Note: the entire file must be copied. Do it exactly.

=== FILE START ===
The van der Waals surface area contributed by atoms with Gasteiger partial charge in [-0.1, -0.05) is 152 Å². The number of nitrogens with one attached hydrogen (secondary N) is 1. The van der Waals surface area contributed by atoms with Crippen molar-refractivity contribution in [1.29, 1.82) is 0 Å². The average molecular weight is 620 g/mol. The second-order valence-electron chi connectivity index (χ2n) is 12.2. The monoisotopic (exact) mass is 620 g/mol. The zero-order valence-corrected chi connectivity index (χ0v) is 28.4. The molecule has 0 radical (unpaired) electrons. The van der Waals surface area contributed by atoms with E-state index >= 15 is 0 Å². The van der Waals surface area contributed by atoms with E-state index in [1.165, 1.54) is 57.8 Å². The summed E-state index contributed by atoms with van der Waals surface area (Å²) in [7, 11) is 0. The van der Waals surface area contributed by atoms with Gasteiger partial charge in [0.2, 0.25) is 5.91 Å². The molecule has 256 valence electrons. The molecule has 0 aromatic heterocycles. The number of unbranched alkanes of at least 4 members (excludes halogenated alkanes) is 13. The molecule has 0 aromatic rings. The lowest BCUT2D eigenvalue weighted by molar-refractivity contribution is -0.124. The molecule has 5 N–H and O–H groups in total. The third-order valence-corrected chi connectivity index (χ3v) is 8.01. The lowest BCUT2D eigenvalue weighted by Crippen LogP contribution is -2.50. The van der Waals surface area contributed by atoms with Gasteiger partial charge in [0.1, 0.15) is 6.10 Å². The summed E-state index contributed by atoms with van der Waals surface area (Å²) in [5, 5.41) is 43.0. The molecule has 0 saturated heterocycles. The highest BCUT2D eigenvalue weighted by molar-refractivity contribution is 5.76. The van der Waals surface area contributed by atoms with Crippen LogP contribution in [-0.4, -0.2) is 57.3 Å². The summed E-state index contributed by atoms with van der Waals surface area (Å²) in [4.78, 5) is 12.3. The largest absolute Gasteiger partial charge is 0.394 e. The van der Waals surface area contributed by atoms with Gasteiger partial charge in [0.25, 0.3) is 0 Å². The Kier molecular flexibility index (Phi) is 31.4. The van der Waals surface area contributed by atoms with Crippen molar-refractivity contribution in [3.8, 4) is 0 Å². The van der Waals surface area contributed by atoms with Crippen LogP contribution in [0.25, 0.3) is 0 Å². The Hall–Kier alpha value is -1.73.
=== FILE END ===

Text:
The van der Waals surface area contributed by atoms with Gasteiger partial charge in [-0.1, -0.05) is 152 Å². The number of nitrogens with one attached hydrogen (secondary N) is 1. The van der Waals surface area contributed by atoms with Crippen molar-refractivity contribution in [1.29, 1.82) is 0 Å². The average molecular weight is 620 g/mol. The second-order valence-electron chi connectivity index (χ2n) is 12.2. The monoisotopic (exact) mass is 620 g/mol. The zero-order valence-corrected chi connectivity index (χ0v) is 28.4. The molecule has 0 radical (unpaired) electrons. The van der Waals surface area contributed by atoms with E-state index >= 15 is 0 Å². The van der Waals surface area contributed by atoms with E-state index in [1.165, 1.54) is 57.8 Å². The summed E-state index contributed by atoms with van der Waals surface area (Å²) in [7, 11) is 0. The van der Waals surface area contributed by atoms with Gasteiger partial charge in [0.2, 0.25) is 5.91 Å². The molecule has 256 valence electrons. The molecule has 0 aromatic heterocycles. The number of unbranched alkanes of at least 4 members (excludes halogenated alkanes) is 13. The molecule has 0 aromatic rings. The lowest BCUT2D eigenvalue weighted by molar-refractivity contribution is -0.124. The molecule has 5 N–H and O–H groups in total. The third-order valence-corrected chi connectivity index (χ3v) is 8.01. The lowest BCUT2D eigenvalue weighted by Crippen LogP contribution is -2.50. The van der Waals surface area contributed by atoms with Gasteiger partial charge in [0.1, 0.15) is 6.10 Å². The summed E-state index contributed by atoms with van der Waals surface area (Å²) in [5, 5.41) is 43.0. The molecule has 0 saturated heterocycles. The highest BCUT2D eigenvalue weighted by molar-refractivity contribution is 5.76. The van der Waals surface area contributed by atoms with Crippen LogP contribution in [-0.4, -0.2) is 57.3 Å². The summed E-state index contributed by atoms with van der Waals surface area (Å²) in [4.78, 5) is 12.3. The largest absolute Gasteiger partial charge is 0.394 e. The van der Waals surface area contributed by atoms with Gasteiger partial charge in [0.25, 0.3) is 0 Å². The Kier molecular flexibility index (Phi) is 31.4. The van der Waals surface area contributed by atoms with Crippen molar-refractivity contribution in [3.8, 4) is 0 Å². The van der Waals surface area contributed by atoms with Crippen LogP contribution in [0.25, 0.3) is 0 Å². The Hall–Kier alpha value is -1.73.